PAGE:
Moochi’s daughter and William Carey – Part II

calcutta - city of joy
Calcutta, India

 

As many of my friends know, I have a soft spot for Calcutta.  With all itschallenges, it is still the City of Joy for me.  It was our privilege to visit often Carey Baptist Church at Calcutta, when Rev.Walter Corlett, M.B.E, was the pastor.

In my last post ,I noted the Carey family set sail to Calcutta in 1793.  Recent information/speculation revealed the Careys could not land at Calcutta.  The British East India Company, as known then, did not wish to jeopardize their trade with religious affairs, ordered the captain not to let Careys disembark at Calcutta.  The Captain wisely allowed them to land in Orissa, south of Calcutta.  Eventually the Careys did make their way to Serampore, a Danish Colony, just outside of Calcutta.  The Danes welcomed Careys with open arms.

 

It is one thing to dream but another to put feet to your dream.  Carey started immediately learning the Bengali language.  Sanskrit is mother to many Indian languages, as Latin is for Europeans.  He hired a teacher, probably a Brahmin.  Since most of the books in Sanskrit were Epic Stories, what an opportunity he had to learn this language, and at the same time, learn Hinduism, its logic, philosophy and culture!  He got it from the Lord of the Missions, mysteriously through a pundit.

Carey put everything into spreading the good news of Jesus, preaching and planting churches, even starting schools while all the time emphasizing self-reliance.  He worked in an Indigo factory to support himself.  At one time he even taught Bengali language to the civil servants at Fort William.  He bought a used printing press for his works and translations.   Despite a disastrous fire that demolished his printing shop and scores of manuscripts, Carey pioneered translating The Bible into 44 Indian languages.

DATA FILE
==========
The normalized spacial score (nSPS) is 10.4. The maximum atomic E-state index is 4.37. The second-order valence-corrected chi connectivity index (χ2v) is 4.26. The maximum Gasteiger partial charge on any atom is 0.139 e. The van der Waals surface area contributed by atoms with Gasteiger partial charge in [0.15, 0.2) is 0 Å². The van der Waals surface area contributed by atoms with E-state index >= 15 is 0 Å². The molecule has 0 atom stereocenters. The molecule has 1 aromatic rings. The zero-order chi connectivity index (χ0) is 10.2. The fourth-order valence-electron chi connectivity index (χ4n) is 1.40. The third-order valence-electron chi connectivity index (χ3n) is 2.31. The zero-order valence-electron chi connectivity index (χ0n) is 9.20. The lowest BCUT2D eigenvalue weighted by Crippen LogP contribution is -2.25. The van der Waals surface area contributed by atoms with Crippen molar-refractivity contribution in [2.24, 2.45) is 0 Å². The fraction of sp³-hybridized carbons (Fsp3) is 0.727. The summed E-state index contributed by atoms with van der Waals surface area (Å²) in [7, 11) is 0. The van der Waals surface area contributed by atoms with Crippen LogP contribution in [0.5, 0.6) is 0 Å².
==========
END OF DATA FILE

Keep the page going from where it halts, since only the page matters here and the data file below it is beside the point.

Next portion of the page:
The good news of Jesus took root in India, particularly in the state of Bengal, the east and northeastern parts of India, the hilly regions of Assam, Darjeeling, Mizo Hills, Lushai Hills, and finally Nagaland, bordering Burma.  Socially, the Church repudiated the caste system, solemnizing marriages between castes, long before the abolition of the caste system.   In 1807, he was awarded the Doctor of Divinity by the prestigious Brown University, USA (previous recipients includes Thomas Jefferson in 1787).  The English/Bengali dictionary was completed in 1825.

Along with all the massive achievements, life was not easy for Carey.  There were organizational and financial stresses, along with tragedies in his family.  Dorothy, his wife, suffered severe mental illness and passed away in 1807.  Carey went to be with the Lord on 9 June 1834 at Serampore.

There is so much to learn from this moochie turned missionary that I find it difficult to begin.  As a product of missions , watching and reading lives of old missionaries, I narrow it down to two main factors; preparation and attitude (feeling for the people).